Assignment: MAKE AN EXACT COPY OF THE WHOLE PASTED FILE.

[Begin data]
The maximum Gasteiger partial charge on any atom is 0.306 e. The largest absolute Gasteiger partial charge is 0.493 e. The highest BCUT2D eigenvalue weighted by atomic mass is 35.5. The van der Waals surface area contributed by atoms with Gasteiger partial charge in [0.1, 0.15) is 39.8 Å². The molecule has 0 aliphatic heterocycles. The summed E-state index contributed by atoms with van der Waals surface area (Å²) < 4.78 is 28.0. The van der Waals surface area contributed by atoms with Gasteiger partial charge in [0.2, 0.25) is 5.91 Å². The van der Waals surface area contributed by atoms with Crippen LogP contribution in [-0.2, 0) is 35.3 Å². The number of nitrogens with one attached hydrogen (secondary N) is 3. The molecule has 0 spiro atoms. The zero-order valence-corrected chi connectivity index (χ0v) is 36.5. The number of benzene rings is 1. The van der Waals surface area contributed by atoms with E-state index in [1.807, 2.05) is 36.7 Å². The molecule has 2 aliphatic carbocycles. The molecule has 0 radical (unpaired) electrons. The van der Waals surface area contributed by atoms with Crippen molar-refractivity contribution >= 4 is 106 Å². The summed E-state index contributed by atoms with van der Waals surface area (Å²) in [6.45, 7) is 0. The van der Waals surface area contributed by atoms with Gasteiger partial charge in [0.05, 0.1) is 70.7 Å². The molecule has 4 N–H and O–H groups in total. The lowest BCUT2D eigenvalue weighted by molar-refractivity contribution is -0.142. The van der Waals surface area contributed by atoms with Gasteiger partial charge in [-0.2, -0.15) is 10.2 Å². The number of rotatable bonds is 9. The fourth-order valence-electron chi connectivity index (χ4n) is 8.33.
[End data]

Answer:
The maximum Gasteiger partial charge on any atom is 0.306 e. The largest absolute Gasteiger partial charge is 0.493 e. The highest BCUT2D eigenvalue weighted by atomic mass is 35.5. The van der Waals surface area contributed by atoms with Gasteiger partial charge in [0.1, 0.15) is 39.8 Å². The molecule has 0 aliphatic heterocycles. The summed E-state index contributed by atoms with van der Waals surface area (Å²) < 4.78 is 28.0. The van der Waals surface area contributed by atoms with Gasteiger partial charge in [0.2, 0.25) is 5.91 Å². The van der Waals surface area contributed by atoms with Crippen LogP contribution in [-0.2, 0) is 35.3 Å². The number of nitrogens with one attached hydrogen (secondary N) is 3. The molecule has 0 spiro atoms. The zero-order valence-corrected chi connectivity index (χ0v) is 36.5. The number of benzene rings is 1. The van der Waals surface area contributed by atoms with E-state index in [1.807, 2.05) is 36.7 Å². The molecule has 2 aliphatic carbocycles. The molecule has 0 radical (unpaired) electrons. The van der Waals surface area contributed by atoms with Crippen molar-refractivity contribution >= 4 is 106 Å². The summed E-state index contributed by atoms with van der Waals surface area (Å²) in [6.45, 7) is 0. The van der Waals surface area contributed by atoms with Gasteiger partial charge in [0.05, 0.1) is 70.7 Å². The molecule has 4 N–H and O–H groups in total. The lowest BCUT2D eigenvalue weighted by molar-refractivity contribution is -0.142. The van der Waals surface area contributed by atoms with Gasteiger partial charge in [-0.2, -0.15) is 10.2 Å². The number of rotatable bonds is 9. The fourth-order valence-electron chi connectivity index (χ4n) is 8.33.